The standard mileage rate for business travel will increase 4 cents per mile for the last six months of 2022 (IRS Announcement 2022-13). Deductible medical or moving expenses rates will increase from 18 to 22 cents per mile.
The adjustment is often made annually, but to reflect the latest fuel price increases, the IRS issued a rare mid-year announcement, with the last mid-year adjustment occurring in 2011 under similar fuel price surges.
Under the Tax Cuts and Jobs Act of 2017 (TCJA), active-duty military members moving expenses are deductible and eligible for tax-free reimbursement. For non-military employees, employers can still reimburse moving expenses. However, those reimbursements are taxable wage income to the employee, subject to income and employment taxes (including both the employer and employee share of Social Security and Medicare taxes). Employers can take a compensation deduction for those reimbursements.
Accountable Plan Rules
The optional business standard mileage rate can be utilized to determine the deductible costs of using a personal vehicle for business instead of recording actual costs and is often used to calculate the reimbursement to employees. An expense report must be submitted by the employee under an “accountable plan” created by the employer in order for the reimbursement to be tax-free. While accountable plans don’t have to be in writing, they must follow three rules:
- There is a business connection to the expenditure.
- There is adequate accounting by the recipient within a reasonable period of time (60 days is an IRS safe harbor for being a reasonable period of time).
- Excess reimbursements or advances are returned within a reasonable period of time.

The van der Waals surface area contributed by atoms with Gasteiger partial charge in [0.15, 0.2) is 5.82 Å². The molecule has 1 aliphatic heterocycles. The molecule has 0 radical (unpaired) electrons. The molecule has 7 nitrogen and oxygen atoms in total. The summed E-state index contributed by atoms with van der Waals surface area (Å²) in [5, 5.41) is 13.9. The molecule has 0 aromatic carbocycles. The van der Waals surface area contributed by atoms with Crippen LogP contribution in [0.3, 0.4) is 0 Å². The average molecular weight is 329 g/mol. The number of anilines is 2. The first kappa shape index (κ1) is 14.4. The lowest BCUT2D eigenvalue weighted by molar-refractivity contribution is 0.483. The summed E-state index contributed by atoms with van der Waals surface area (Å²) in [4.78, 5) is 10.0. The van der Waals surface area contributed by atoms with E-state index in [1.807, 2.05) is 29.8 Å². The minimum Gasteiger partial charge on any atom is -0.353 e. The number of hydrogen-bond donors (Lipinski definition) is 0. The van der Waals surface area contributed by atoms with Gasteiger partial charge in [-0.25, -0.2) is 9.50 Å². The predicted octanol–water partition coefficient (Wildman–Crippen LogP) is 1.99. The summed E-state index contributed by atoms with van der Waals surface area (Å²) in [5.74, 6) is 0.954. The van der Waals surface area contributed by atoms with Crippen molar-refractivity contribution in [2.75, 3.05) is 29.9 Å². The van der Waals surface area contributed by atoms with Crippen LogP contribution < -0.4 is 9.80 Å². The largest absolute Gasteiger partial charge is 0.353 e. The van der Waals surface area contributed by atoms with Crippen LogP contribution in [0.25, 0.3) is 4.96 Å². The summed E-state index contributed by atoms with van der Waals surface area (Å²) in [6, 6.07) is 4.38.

Commuting is generally thought of as a personal expense, so tax-free mileage allowances for a personal vehicle commuting to work have never been allowed. Commuting, as defined by the IRS, are the expenses incurred traveling between an individual’s residence and a work site that is not temporary.
While there are tax-free qualified transportation fringe benefits, such as parking, public transit, or commuter highway vehicles up to $280 per month for 2022, mileage reimbursements are not included. This falls under IRC Section 132(f).
The pandemic accelerated remote work. For businesses allowing their workers to work from anywhere, employers must figure out the employee’s “tax home” to sort out business vs. commuting expenses. An employee’s tax home is often considered the entire metropolitan area that includes their primary place of business, which may or may not be in the employee’s personal residence. Criteria for deductibility or tax-free reimbursement of the expense include:
- Reasonable and necessary
- Incurred while away from the employee’s tax home
- Incurred in the pursuit of the employer’s business
MarksNelson’s tax team stays up-to-date on the latest changes coming from the IRS. If your business needs help navigating tax changes, our team is only a phone call away.